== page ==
The book is clearly an adapted version of a doctoral thesis though the writing is non-technical and the story compelling, with the range of reactions to Prohibition fully captured by Mr. Lerner's focus on some very interesting people, organizations and social groups. The book may be slightly more interesting for the history buff (full disclosure, that's me) than the general reader but even a general reader will come away with an enjoyable and well-written account of a fascinating period in American history.
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Format: Hardcover
This is a well-narrated account of the era that delves deeply into the dynamics of the city, while connecting it to the broader social and political scene of the times. The book often focuses on the failings and discontent with the prohibition movement, giving a much richer perspective of why it failed. This coupled with the political details and stories of corruption made implications on the problems of dictating social choice, leaving the reader with much to think about.

I do not generally read much non-fiction, so at times I found a few spots a little dry, but overall the inclusion of lively anecdotes and keen insights made it an enjoyable and informative read for anyone interested in the subject.
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Format: Paperback Verified Purchase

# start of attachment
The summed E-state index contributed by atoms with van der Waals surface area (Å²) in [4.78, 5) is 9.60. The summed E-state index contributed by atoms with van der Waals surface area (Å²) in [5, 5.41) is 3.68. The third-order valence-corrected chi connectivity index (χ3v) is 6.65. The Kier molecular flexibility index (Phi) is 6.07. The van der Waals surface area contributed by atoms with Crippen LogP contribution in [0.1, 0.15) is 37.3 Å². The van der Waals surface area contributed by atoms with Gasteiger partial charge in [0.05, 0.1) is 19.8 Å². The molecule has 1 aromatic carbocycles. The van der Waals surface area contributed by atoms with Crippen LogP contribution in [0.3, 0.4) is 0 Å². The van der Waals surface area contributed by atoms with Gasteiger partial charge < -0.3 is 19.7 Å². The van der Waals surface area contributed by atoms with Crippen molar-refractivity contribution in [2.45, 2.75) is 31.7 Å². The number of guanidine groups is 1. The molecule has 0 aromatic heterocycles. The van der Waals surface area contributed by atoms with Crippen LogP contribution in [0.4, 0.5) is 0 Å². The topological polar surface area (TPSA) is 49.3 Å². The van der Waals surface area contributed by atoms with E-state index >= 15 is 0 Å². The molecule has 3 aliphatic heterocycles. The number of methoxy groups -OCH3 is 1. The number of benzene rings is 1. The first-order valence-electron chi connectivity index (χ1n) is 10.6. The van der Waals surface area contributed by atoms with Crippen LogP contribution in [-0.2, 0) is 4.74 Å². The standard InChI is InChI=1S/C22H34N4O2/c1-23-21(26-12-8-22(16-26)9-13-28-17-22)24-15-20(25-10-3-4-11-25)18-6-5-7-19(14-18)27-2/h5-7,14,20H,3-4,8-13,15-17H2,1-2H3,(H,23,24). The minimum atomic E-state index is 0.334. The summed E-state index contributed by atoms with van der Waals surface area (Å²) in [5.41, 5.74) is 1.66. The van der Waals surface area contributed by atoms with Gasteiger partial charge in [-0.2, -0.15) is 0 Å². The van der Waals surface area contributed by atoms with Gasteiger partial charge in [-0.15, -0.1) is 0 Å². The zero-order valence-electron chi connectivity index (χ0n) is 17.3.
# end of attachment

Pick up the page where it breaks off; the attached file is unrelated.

The prohibitionists knew what they were up against in denying alcohol to Americans, but they also knew they would have no greater difficulty in enforcing sobriety than when they tried to do so in New York City. New Yorkers, it was said, spent literally one million dollars a day on booze in 1913, more than the nation spent on the salaries of public school teachers. They drank it up at over three times the rate of the national average. So prohibitionists paid special attention to New York City, and actually moved it into the "dry" column for the 18th Amendment to be passed in 1919. After that, New York City was one of the spurs to making prohibition unfashionable, and ridiculous, passé, and then obsolete. The story of prohibition's rise and fall in Gotham is told in _Dry Manhattan: Prohibition in New York City_ (Harvard University Press) by Michael A. Lerner, a New Yorker well acquainted with the realms of the city involved in drinking and the ethnic groups it still harbors, many of whom had a special interest in keeping the city dry or wet. Lerner makes a convincing case that as we consider popular depictions of the "Roaring Twenties," we are likely to find amusing the governmental attempts to keep America from drinking, but there was more to it than just the prohibition of booze. Prohibition defined how much the government might try to reform its citizens, and it defined the politics of the times. There is no understanding, for instance, how New Yorker Franklin D. Roosevelt became president without taking prohibition into account.Read more ›